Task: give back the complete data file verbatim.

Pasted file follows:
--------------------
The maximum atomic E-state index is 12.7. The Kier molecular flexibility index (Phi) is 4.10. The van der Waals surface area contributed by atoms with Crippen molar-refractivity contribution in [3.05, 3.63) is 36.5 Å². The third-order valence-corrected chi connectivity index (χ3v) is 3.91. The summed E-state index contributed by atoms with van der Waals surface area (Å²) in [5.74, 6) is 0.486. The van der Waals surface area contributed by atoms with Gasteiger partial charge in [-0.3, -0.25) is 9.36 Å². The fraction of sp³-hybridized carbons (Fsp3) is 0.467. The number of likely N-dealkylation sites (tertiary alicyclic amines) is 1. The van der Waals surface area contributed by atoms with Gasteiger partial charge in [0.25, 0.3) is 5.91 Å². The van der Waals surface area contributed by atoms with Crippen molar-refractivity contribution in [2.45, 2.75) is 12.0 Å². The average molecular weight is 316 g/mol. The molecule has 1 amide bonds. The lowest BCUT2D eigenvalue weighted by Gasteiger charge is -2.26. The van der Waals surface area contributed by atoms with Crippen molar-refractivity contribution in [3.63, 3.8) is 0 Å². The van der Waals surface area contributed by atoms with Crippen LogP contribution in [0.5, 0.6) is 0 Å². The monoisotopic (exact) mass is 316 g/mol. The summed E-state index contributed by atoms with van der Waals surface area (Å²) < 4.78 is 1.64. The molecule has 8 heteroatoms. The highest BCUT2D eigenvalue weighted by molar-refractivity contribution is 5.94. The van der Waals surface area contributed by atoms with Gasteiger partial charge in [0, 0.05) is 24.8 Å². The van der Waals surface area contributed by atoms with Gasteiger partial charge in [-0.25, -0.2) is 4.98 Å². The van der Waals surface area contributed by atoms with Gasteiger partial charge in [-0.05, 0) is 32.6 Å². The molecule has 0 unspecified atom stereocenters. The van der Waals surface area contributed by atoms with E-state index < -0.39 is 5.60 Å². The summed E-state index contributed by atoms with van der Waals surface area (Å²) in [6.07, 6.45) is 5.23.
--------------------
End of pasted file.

The maximum atomic E-state index is 12.7. The Kier molecular flexibility index (Phi) is 4.10. The van der Waals surface area contributed by atoms with Crippen molar-refractivity contribution in [3.05, 3.63) is 36.5 Å². The third-order valence-corrected chi connectivity index (χ3v) is 3.91. The summed E-state index contributed by atoms with van der Waals surface area (Å²) in [5.74, 6) is 0.486. The van der Waals surface area contributed by atoms with Gasteiger partial charge in [-0.3, -0.25) is 9.36 Å². The fraction of sp³-hybridized carbons (Fsp3) is 0.467. The number of likely N-dealkylation sites (tertiary alicyclic amines) is 1. The van der Waals surface area contributed by atoms with Gasteiger partial charge in [0.25, 0.3) is 5.91 Å². The van der Waals surface area contributed by atoms with Crippen molar-refractivity contribution in [2.45, 2.75) is 12.0 Å². The average molecular weight is 316 g/mol. The molecule has 1 amide bonds. The lowest BCUT2D eigenvalue weighted by Gasteiger charge is -2.26. The van der Waals surface area contributed by atoms with Crippen molar-refractivity contribution in [3.63, 3.8) is 0 Å². The van der Waals surface area contributed by atoms with Crippen LogP contribution in [0.5, 0.6) is 0 Å². The monoisotopic (exact) mass is 316 g/mol. The summed E-state index contributed by atoms with van der Waals surface area (Å²) < 4.78 is 1.64. The molecule has 8 heteroatoms. The highest BCUT2D eigenvalue weighted by molar-refractivity contribution is 5.94. The van der Waals surface area contributed by atoms with Gasteiger partial charge in [0, 0.05) is 24.8 Å². The van der Waals surface area contributed by atoms with Gasteiger partial charge in [-0.25, -0.2) is 4.98 Å². The van der Waals surface area contributed by atoms with Gasteiger partial charge in [-0.05, 0) is 32.6 Å². The molecule has 0 unspecified atom stereocenters. The van der Waals surface area contributed by atoms with E-state index < -0.39 is 5.60 Å². The summed E-state index contributed by atoms with van der Waals surface area (Å²) in [6.07, 6.45) is 5.23.